Hiring Young Workers and Keeping Them Safe

The Department of Labor estimates that millions of young people under the age of 24 are likely to join the labor force this summer. Some will find their first part-time job while others will land something more permanent. Young workers are a highly valuable part of the workforce, and can make significant contributions to the health and productivity of their workplaces.

It’s important to remember that young, inexperienced workers are twice as likely to be injured on the job as their more experienced co-workers. According to the Centers for Disease Control, every year more than 50,000 youth are so badly injured at work that they need emergency medical treatment. And that figure doesn’t include the numerous cuts, bruises, and strains that don’t require a trip to the hospital.

Why are these figures so high? Most experts point to inexperience and a lack of thorough job training. “It’s pretty well established that inexperience can lead to injury,” said Karl Siegfried, Assistant Vice President for Loss Control and Safety from workers’ compensation insurer MEMIC. “Too often young workers want to impress their new boss and try to show that they can do things that they have never done before. That’s where trouble can start. The good news is that there are proven ways to avoid the injuries that can result from inexperience.”

Siegfried said that formal on-the-job training is among the best ways to learn about job hazards as well as the safest methods for accomplishing the work. Most problems can be addressed by answering a few simple questions for your new employees before they get started:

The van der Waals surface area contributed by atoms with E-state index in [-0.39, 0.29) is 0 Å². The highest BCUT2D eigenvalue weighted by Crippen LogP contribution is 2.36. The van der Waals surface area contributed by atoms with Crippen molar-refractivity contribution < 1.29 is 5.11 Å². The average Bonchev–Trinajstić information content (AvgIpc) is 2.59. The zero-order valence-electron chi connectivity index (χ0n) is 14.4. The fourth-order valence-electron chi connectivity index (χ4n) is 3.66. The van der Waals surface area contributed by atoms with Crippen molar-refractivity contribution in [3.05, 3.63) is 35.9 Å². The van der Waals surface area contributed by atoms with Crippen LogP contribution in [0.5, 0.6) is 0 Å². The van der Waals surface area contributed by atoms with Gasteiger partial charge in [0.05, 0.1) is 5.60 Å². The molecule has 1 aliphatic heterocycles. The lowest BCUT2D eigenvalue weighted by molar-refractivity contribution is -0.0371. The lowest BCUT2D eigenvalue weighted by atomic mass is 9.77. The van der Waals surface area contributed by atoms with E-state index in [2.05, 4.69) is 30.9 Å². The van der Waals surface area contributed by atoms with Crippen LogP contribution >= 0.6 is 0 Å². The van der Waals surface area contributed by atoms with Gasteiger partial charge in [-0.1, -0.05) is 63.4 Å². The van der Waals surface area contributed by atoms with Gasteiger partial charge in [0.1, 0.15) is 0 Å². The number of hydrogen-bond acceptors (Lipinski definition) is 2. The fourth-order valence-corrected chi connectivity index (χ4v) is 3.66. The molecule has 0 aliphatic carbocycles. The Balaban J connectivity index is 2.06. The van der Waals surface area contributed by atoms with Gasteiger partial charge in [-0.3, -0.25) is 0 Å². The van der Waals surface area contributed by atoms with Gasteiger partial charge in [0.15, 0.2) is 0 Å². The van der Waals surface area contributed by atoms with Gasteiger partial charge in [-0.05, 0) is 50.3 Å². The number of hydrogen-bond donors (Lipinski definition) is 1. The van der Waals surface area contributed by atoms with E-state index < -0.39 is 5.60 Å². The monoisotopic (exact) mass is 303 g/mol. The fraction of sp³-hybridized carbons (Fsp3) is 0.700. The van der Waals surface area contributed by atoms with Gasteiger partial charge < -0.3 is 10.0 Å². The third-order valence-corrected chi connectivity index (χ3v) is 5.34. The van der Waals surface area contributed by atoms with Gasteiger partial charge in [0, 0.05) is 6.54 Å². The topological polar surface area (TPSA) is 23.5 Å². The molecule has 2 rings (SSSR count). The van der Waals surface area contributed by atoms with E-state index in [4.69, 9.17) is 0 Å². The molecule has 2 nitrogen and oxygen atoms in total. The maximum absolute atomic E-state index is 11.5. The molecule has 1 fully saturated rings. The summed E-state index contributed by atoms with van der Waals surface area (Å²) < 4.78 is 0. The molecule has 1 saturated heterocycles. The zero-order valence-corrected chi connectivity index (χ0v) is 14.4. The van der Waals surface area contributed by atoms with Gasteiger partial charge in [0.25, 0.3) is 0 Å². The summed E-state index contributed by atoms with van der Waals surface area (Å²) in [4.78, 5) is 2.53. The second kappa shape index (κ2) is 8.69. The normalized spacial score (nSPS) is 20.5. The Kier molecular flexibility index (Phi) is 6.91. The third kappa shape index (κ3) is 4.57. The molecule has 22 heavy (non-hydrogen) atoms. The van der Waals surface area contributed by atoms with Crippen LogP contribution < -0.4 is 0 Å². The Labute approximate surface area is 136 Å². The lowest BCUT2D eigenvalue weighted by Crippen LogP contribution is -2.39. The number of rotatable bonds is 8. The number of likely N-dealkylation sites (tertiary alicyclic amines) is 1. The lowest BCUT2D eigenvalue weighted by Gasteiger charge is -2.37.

1. What are the hazards of their job? It’s tough to keep yourself safe if you don’t know what you should be keeping yourself safe from. Inexperienced workers will be better able to manage hazards once they fully understand them.
  2. How much job safety training will they have? Employers are required by law to provide job hazard training that’s easy to follow. Remember, a more thorough explanation is always worth the extra few minutes.
  3. Will they need to use safety gear, and if so, how? Employers may also be required by law to provide protective gear at no cost to their employees. Whether that means safety glasses, ear plugs, or something else, make sure you discuss proper procedure. What may seem like common sense to seasoned employees may be intimidating for teens starting their first jobs!
  4.  If they have health and safety concerns, who do they ask? Whether it’s their supervisor or a designated workplace safety coordinator, it’s critical for new employees to know that there’s someone who can knowledgeably address their concerns. Creating an environment open to questions and conversation can help to mitigate embarrassment or hesitation on the part of inexperienced workers.
  5. What do they do in an emergency? Be sure to review your workplace’s emergency protocol. Where is the nearest fire exit to their workstation? Do they have a designated meeting spot once they’re out of immediate danger? By holding emergency drills, you can identify any uncertainty about exit protocol.
  6. What do they do if they get hurt at work? Let young workers know how important it is to report any injury they might sustain in the workplace. Unfamiliarity with the workers compensation process could lead to hazardous and costly delays in reporting.

More than anything, employers should remain mindful of the relative inexperience of young workers, which can be alleviated by thorough training and proper supervision. As your partner in workplace safety, MEMIC is committed to creating a work environment that’s healthy and accessible for every employee, no matter their age or level of experience. With these questions, employers can build a foundation of safety knowledge that helps to reinforce everyday well being.